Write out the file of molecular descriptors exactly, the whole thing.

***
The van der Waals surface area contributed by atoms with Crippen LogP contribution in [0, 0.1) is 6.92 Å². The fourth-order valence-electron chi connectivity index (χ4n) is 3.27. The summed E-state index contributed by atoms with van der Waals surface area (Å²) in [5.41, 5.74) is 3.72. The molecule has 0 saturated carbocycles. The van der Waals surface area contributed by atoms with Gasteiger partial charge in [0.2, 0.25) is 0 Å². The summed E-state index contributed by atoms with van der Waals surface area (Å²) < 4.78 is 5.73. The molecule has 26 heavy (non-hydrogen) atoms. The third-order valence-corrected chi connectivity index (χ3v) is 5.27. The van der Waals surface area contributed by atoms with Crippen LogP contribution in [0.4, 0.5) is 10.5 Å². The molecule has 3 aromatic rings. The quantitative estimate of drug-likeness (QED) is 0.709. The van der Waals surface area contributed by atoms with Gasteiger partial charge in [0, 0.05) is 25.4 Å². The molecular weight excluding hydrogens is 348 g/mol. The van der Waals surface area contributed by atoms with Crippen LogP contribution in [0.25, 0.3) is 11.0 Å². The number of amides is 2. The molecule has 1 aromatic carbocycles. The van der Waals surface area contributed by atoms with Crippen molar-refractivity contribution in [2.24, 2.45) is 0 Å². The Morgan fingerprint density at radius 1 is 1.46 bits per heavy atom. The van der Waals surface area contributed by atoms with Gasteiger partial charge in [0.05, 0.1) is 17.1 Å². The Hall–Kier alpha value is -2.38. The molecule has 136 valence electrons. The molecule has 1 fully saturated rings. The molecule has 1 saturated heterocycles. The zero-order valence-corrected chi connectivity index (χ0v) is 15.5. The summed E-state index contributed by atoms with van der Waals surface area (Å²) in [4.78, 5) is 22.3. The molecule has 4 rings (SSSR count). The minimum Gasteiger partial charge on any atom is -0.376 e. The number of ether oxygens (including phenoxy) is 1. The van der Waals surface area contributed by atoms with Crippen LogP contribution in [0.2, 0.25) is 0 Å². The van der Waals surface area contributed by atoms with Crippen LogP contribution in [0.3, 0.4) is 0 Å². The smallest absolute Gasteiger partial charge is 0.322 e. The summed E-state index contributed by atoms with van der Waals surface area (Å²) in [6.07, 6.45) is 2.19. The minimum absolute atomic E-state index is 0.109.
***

The van der Waals surface area contributed by atoms with Crippen LogP contribution in [0, 0.1) is 6.92 Å². The fourth-order valence-electron chi connectivity index (χ4n) is 3.27. The summed E-state index contributed by atoms with van der Waals surface area (Å²) in [5.41, 5.74) is 3.72. The molecule has 0 saturated carbocycles. The van der Waals surface area contributed by atoms with Gasteiger partial charge in [0.2, 0.25) is 0 Å². The summed E-state index contributed by atoms with van der Waals surface area (Å²) < 4.78 is 5.73. The molecule has 26 heavy (non-hydrogen) atoms. The third-order valence-corrected chi connectivity index (χ3v) is 5.27. The van der Waals surface area contributed by atoms with Crippen LogP contribution in [0.4, 0.5) is 10.5 Å². The molecule has 3 aromatic rings. The quantitative estimate of drug-likeness (QED) is 0.709. The van der Waals surface area contributed by atoms with Gasteiger partial charge in [0, 0.05) is 25.4 Å². The molecular weight excluding hydrogens is 348 g/mol. The van der Waals surface area contributed by atoms with Crippen LogP contribution in [0.25, 0.3) is 11.0 Å². The number of amides is 2. The molecule has 1 aromatic carbocycles. The van der Waals surface area contributed by atoms with Crippen molar-refractivity contribution in [2.24, 2.45) is 0 Å². The Morgan fingerprint density at radius 1 is 1.46 bits per heavy atom. The van der Waals surface area contributed by atoms with Gasteiger partial charge in [0.05, 0.1) is 17.1 Å². The Hall–Kier alpha value is -2.38. The molecule has 136 valence electrons. The molecule has 1 fully saturated rings. The molecule has 1 saturated heterocycles. The zero-order valence-corrected chi connectivity index (χ0v) is 15.5. The summed E-state index contributed by atoms with van der Waals surface area (Å²) in [4.78, 5) is 22.3. The molecule has 4 rings (SSSR count). The minimum Gasteiger partial charge on any atom is -0.376 e. The number of ether oxygens (including phenoxy) is 1. The van der Waals surface area contributed by atoms with Crippen LogP contribution in [0.2, 0.25) is 0 Å². The van der Waals surface area contributed by atoms with Crippen LogP contribution in [0.3, 0.4) is 0 Å². The smallest absolute Gasteiger partial charge is 0.322 e. The summed E-state index contributed by atoms with van der Waals surface area (Å²) in [6.07, 6.45) is 2.19. The minimum absolute atomic E-state index is 0.109.